a small fire wakes in its crib of coals.

Didn’t we say it was lovely? Here’s hoping it unwinds your day, or holiday a little going forward. Best wishes and a happy Christmas  from us, Miss Marschallin and the misadventures Dawlish Dachshunds!

On Christmas Eve

It’s been a whirlwind of a day. Ravine walks, extracting gremlins from electronic monstrosities, eleventh hour wrapping and shortbread baking…it goes on. The annual watch of The Blue Carbuncle featured somewhere. Christmas Eve is always crammed with stuff, and this year is no exception.

Sneaking in at the end of it is our final blog write up for this year’s calendar. It’s a black tea we know well, called Santa’s Secret. It blends peppermint and black tea, and for our money is the best of these ‘sweet’ teas. It’s sweet, and has a real extravagant, desert-quality feel to it, but it isn’t saccharine, either. The mint sits comfortably with the black tea and they keep each other in check, the perfect balance of strong and long in the mouth. This is how to reinvent tea well.

We also reiterate the other day’s recantation. We stand by the fact that this calendar’s balance is skewered bizarrely, but there do seem to be nearly equal parts herbal and non-herbal teas. It’s just that all the variety came at the beginning and the end, making for a few very unbalanced weeks of tea drinking. It’s good to know the calendar can still do variety.

Here to close out the year is a carol that purports to be by Walter Scott. We say that; there are lines of this that we know for a fact belong in Marmion. There are other lines that we’re fairly sure Shaw added in because he liked them. Oh, the joys of carols, eh? THere’s a reason no one ever seems to be able to agree on both lyrics and tune, and why we each of us think ours is right.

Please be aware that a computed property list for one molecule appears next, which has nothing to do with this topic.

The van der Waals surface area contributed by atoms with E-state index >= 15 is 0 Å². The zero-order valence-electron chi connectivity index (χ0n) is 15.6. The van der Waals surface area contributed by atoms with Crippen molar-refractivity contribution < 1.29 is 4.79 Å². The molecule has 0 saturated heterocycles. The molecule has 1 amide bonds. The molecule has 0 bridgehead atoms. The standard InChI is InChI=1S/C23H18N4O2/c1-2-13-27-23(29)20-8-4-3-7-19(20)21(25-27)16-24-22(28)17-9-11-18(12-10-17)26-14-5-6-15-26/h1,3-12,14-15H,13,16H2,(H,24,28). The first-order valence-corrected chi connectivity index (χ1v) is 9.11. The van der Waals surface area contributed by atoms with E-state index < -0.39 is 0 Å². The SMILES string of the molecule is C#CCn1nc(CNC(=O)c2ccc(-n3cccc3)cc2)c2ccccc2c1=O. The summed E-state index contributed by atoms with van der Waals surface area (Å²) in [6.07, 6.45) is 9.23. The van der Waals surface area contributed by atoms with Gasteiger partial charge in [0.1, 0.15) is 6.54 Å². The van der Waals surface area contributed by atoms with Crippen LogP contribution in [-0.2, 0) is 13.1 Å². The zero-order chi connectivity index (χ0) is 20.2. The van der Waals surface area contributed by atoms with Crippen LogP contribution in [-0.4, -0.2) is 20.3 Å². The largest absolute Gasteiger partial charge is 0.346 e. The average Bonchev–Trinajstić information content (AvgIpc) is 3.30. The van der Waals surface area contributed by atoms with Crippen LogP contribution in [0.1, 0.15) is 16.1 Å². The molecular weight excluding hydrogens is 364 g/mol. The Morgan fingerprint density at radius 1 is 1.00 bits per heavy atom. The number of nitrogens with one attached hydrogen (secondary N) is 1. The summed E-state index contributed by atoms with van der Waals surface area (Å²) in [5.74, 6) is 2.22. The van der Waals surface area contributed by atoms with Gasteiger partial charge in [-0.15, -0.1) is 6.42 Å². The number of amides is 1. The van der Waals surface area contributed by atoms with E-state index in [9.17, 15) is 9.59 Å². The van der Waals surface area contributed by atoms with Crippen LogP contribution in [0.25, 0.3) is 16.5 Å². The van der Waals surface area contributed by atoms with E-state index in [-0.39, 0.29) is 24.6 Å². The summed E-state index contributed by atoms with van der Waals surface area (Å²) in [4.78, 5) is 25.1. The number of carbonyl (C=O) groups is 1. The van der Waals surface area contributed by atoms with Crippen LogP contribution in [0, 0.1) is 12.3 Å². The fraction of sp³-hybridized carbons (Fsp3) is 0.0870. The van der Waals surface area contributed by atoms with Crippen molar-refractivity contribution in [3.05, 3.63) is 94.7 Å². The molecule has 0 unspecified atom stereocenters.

Merry Christmas
Adapted from Walter Scott

On Christmas Eve the bells were run,
On Christmas Eve the mass was sung;
The damsel don’t her kirtle sheen,
The hall was dress’d with holly green;
Forth to the wood the merry men go
To gather in the mistletoe;

Then drink to the holly berry,
With hey down, hey own derry!
The mistletoe we’ll pledge also
And at Christmas all be merry,
At Christmas all be merry!

The fire with well dried logs supplied,
Went roaring up the chimney wide;
Then come the merry masquers in,
And carols roared with blithesome din.

England is merry England,
When Old Christmas brings his ports again
Then drink to the holly berry, etc

We wanted to find you a vocal arrangement to go with it, but luck was not on our side. And while, theoretically we’re not averse to singing it into this particular monstrosity for you, it’s late and all residents not Miss Marschallin would be objected by the lack of consideration. But if you happen to know of a favourite version, point us towards us or send us a link.

Until then, Happy Christmas from us, Miss Marschallin and the Dawlish Dachshunds!

The Business of Cats

We’re tempted to hand this one over to Miss Marschallin, quite frankly. It’s called Valarian Nights, an not for nothing, but Miss Marschallin adores valerian. More even than catnip, and she loves catnip.